Netflix’s latest hit has seriously put ‘dark tourism’ on the map with search results in the UK increasing by a whopping 1000 percent since it launched!
What is Dark Tourism?
Dark tourism is defined as “tourism directed to places that are identified with death and suffering”. Dark tourism places run from the macabre like the site a shipwreck to the somber like a concentration camp to the truly weird like a festival of near-death experiences.
If you’d prefer to explore for yourself rather than just ‘Netflix and Chill’ We Are Promotional has created the ultimate list of dark tourism sites and macabre attractions. So forget your beach towel and pack the tissues as we take you on the REAL tour of Europe – the one that’s not in the guidebooks!
If you ate traveling to Europe and are looking for more than just dark tourism sites in London then see the 10 sites listed below:
Costa Concordia Shipwreck, Italy
Location: Isola del Giglio, Italy
Closest Airport: Milan
“It’s just like Titanic!” cried a survivor of the Costa Concordia tragedy not long after it occurred.
Yes and no. Both were tragedies and both were cruise ships, but the Titanic sinking in 1912 killed 1,517 people, and then was relatively forgotten about by the public. The only reason everyone knows about it today is because of the famous movie starring Leonardo Di Caprio.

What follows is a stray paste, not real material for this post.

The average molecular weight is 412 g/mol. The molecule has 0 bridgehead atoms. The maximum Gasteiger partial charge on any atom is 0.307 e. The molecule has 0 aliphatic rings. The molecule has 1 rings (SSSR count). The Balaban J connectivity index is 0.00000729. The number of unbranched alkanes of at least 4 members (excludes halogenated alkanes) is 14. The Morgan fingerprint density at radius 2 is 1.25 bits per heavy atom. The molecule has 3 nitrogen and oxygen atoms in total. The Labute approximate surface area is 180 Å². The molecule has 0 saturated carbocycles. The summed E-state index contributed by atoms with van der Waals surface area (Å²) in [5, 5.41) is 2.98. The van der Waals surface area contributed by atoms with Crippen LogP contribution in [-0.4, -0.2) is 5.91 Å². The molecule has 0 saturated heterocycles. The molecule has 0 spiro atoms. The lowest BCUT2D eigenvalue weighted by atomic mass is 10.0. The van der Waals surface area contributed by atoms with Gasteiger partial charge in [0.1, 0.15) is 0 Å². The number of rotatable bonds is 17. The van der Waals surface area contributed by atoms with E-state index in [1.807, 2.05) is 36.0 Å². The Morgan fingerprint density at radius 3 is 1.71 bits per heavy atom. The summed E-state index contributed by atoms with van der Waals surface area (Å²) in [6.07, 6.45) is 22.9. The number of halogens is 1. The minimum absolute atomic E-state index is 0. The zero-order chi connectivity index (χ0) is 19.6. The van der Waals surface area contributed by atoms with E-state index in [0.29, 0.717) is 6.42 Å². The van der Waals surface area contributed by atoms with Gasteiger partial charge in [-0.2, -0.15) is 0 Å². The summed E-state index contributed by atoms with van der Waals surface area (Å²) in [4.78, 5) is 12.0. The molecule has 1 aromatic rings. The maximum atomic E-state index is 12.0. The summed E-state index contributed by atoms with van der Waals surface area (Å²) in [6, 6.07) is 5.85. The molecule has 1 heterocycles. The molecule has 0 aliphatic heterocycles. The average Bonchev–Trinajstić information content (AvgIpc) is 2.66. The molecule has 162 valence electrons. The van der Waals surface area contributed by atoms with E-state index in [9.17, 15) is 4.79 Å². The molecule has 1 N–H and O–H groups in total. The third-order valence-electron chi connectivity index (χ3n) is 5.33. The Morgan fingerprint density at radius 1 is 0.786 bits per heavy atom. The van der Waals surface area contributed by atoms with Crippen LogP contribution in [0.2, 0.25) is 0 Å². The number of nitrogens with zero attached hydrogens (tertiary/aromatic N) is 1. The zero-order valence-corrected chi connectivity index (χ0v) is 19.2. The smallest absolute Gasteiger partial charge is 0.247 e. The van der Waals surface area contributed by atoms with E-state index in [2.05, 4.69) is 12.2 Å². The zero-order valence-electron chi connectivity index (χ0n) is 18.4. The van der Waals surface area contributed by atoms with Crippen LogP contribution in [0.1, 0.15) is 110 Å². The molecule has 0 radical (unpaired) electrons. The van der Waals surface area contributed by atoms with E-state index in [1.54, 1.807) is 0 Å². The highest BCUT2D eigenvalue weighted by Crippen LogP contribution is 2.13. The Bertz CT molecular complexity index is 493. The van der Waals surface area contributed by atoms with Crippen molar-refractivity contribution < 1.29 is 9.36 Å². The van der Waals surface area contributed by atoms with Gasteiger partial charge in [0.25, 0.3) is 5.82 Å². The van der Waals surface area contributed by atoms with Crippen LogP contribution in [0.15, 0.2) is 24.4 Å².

The Costa Concordia, on the other hand, took fewer lives and has not been forgotten about. After the tragedy, immediately, memorials and exhibitions were put up and many locals were pleased by the newfound industry in the town – tourism.
Costa Concordia was a cruise ship that had 3,206 passengers and 1,023 crew members on board when it crashed on 13th January 2012. The ship hit an underwater rock off the waters off the coast of Tuscany near Isola del Giglio.
The ship was only so close to the coast because of a foolish attempt by, Francesco Schettino, the captain, to perform a ‘sail by salute’ – the practice of sailing close by to an island for the interest of passengers and crew.
The impact caused two long strips of steel from the ship’s hull to be shredded resulting in water entering the hull. The ship then capsized and the disaster claimed the lives of 32 passengers.
Today you can visit the rusted and battered remains of the cruise ship by boat. Locals run hour-long tours on zodiacs that leave from Genoas old harbor and take you within 200 yards of the morbid spectacle.
Image – Photography is not allowed on the site so this is an old US army image.